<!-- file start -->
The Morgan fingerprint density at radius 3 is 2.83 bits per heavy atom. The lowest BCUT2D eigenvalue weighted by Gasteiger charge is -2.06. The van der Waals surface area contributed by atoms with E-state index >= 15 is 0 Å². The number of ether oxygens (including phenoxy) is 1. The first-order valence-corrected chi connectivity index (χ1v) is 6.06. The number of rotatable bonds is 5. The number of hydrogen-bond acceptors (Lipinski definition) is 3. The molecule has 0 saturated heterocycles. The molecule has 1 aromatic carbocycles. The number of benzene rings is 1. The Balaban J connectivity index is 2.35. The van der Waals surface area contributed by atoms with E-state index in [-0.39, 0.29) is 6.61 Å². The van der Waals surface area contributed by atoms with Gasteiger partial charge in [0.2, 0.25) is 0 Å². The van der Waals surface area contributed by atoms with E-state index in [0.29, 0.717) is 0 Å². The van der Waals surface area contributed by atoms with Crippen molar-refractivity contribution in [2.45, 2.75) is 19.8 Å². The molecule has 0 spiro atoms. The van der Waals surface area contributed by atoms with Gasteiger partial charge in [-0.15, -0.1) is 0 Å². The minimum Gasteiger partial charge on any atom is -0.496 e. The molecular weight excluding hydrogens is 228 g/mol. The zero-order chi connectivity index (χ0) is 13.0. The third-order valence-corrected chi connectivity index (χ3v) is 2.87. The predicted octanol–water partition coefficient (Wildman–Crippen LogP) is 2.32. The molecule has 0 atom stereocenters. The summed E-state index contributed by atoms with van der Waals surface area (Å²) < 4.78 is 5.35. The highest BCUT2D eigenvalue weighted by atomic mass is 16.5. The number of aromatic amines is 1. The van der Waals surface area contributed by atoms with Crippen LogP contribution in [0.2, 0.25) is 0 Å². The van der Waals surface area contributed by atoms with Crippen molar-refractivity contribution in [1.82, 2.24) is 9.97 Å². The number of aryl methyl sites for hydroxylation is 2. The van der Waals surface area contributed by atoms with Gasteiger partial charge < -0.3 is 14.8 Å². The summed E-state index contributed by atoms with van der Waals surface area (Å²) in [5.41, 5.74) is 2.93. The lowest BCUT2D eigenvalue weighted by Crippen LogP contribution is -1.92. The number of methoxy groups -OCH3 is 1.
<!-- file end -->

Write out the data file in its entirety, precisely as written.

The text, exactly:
The Morgan fingerprint density at radius 3 is 2.83 bits per heavy atom. The lowest BCUT2D eigenvalue weighted by Gasteiger charge is -2.06. The van der Waals surface area contributed by atoms with E-state index >= 15 is 0 Å². The number of ether oxygens (including phenoxy) is 1. The first-order valence-corrected chi connectivity index (χ1v) is 6.06. The number of rotatable bonds is 5. The number of hydrogen-bond acceptors (Lipinski definition) is 3. The molecule has 0 saturated heterocycles. The molecule has 1 aromatic carbocycles. The number of benzene rings is 1. The Balaban J connectivity index is 2.35. The van der Waals surface area contributed by atoms with E-state index in [-0.39, 0.29) is 6.61 Å². The van der Waals surface area contributed by atoms with Gasteiger partial charge in [0.2, 0.25) is 0 Å². The van der Waals surface area contributed by atoms with E-state index in [0.29, 0.717) is 0 Å². The van der Waals surface area contributed by atoms with Crippen molar-refractivity contribution in [2.45, 2.75) is 19.8 Å². The molecule has 0 spiro atoms. The van der Waals surface area contributed by atoms with Gasteiger partial charge in [-0.15, -0.1) is 0 Å². The minimum Gasteiger partial charge on any atom is -0.496 e. The molecular weight excluding hydrogens is 228 g/mol. The zero-order chi connectivity index (χ0) is 13.0. The third-order valence-corrected chi connectivity index (χ3v) is 2.87. The predicted octanol–water partition coefficient (Wildman–Crippen LogP) is 2.32. The molecule has 0 atom stereocenters. The summed E-state index contributed by atoms with van der Waals surface area (Å²) < 4.78 is 5.35. The highest BCUT2D eigenvalue weighted by atomic mass is 16.5. The number of aromatic amines is 1. The van der Waals surface area contributed by atoms with Crippen LogP contribution in [0.2, 0.25) is 0 Å². The van der Waals surface area contributed by atoms with Crippen molar-refractivity contribution in [1.82, 2.24) is 9.97 Å². The number of aryl methyl sites for hydroxylation is 2. The van der Waals surface area contributed by atoms with Gasteiger partial charge < -0.3 is 14.8 Å². The summed E-state index contributed by atoms with van der Waals surface area (Å²) in [5.41, 5.74) is 2.93. The lowest BCUT2D eigenvalue weighted by Crippen LogP contribution is -1.92. The number of methoxy groups -OCH3 is 1.